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Learn about what the STF says regarding the taxation of bank deposits

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The Supreme Federal Court (“STF”), in the records of Extraordinary Appeal (“RE”) No. 855,649, decided on the constitutionality of income tax (“IR”) on amounts deposited in the taxpayers’ current account, when they, after being summoned, they are unable to prove the origin of such values.

The case originated in the Federal Regional Court of the 4th Region (“TRF4”), which stated that article 42 of Law No. 9,430 / 96 was constitutional. This article provides, in summary, that when a taxpayer, upon being summoned by the tax authorities to provide the origin of a value deposited in an account with the financial institution, fails to prove this origin, he would be practicing an omission of revenue or income.

In the case of TRF4, the taxpayers were a couple who worked with a kind of factoring, in which the financial transactions in the current account, which were joint, resulted from checks, bonds and money from customers. Thus, the taxpayers’ claim was that the amounts moved in the current account were in fact not their property.

However, after a subpoena from the Federal Revenue Service (“RFB”), the taxpayers were unsuccessful in their claim, since the origin of the amounts could not be demonstrated satisfactorily.

According to the Attorney General’s Office of the National Treasury (“PGFN”), Article 42 of Law No. 9,430 / 96 does not impose a tax on bank deposits, but rather allows a tax increase on what the taxpayer will pay, if there is no proof of the opposite.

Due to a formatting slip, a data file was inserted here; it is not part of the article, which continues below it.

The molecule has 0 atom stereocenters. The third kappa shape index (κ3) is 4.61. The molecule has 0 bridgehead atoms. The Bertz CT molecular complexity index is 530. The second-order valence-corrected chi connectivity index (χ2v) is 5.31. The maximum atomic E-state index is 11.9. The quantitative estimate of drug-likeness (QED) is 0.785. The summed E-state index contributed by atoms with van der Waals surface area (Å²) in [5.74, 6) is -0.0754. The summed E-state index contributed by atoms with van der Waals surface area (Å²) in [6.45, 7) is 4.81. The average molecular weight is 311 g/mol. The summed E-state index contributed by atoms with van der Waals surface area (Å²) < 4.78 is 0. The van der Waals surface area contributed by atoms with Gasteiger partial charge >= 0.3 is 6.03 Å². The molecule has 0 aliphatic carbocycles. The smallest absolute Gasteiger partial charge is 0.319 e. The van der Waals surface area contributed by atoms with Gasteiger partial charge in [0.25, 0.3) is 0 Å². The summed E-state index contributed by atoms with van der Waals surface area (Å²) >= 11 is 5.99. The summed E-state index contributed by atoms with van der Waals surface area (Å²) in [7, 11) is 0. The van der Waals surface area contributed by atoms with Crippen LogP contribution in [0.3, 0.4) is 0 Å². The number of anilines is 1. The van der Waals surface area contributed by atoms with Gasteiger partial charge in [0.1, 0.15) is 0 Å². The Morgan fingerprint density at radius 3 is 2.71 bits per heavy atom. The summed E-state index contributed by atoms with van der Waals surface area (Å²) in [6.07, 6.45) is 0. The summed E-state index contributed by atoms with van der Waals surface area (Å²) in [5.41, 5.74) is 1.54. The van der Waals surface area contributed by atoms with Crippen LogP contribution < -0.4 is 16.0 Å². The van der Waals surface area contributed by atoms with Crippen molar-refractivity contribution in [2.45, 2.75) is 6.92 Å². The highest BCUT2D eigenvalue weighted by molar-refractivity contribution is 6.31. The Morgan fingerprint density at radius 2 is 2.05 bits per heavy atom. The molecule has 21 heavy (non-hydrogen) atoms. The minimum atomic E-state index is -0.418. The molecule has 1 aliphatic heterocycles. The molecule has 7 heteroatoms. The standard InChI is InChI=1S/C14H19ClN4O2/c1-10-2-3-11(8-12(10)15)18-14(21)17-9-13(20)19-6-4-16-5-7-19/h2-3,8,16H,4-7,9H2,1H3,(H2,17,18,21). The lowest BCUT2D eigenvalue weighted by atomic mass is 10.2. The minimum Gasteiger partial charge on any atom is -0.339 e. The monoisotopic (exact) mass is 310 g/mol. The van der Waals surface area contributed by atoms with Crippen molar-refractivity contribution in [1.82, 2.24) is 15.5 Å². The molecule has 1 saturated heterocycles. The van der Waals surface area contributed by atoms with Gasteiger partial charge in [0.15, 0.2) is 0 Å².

The vote on the issue in the STF was the subject of disagreement. On the one hand, Minister Marco Aurélio understood that it cannot not be assumed that all taxpayers are tax evaders, and that Article 42 of Law No. 9,430 / 96 would be incompatible with the Constitution of the Federal Republic of Brazil (“CRFB / 88”) .

However, the winning vote was that of Minister Alexandre de Moraes. According to him, the aforementioned Law did not extend to the taxable event. In his opinion, “(…) it would be enough for the taxpayer to make a mere allegation that the deposits made in his current account belongs to third parties, without relieving himself of the burden of proving the veracity of his declaration” for an attempt to be made to evade the obligations of paying income tax.

Camila Cabral, tax advisor at Drummond Advisors, gave her opinion on the decision. “The assessments based on bank transactions and deposits grew relatively after the transfer of information between financial institutions and the RFB was allowed in 2016. The STF decision, imposing the burden of proof to the taxpayer on bank transactions, can cause situations of insecurity to the taxpayers, due to the fact that certain transactions are subject to the RFB’s scrutiny. It is often possible to prove the origin of a particular resource, but the RFB may not accept the proof ”, she commented.

“As an example, the loan and the loan agreement are cited. Regarding the loan, specifically, regardless of the amount it is a transaction between private individuals, the RFB only accepts loan agreements registered with a notary as a suitable proof. However, the Public Records Law itself lists the loan as a transaction that does not need to be registered”, added the consultant.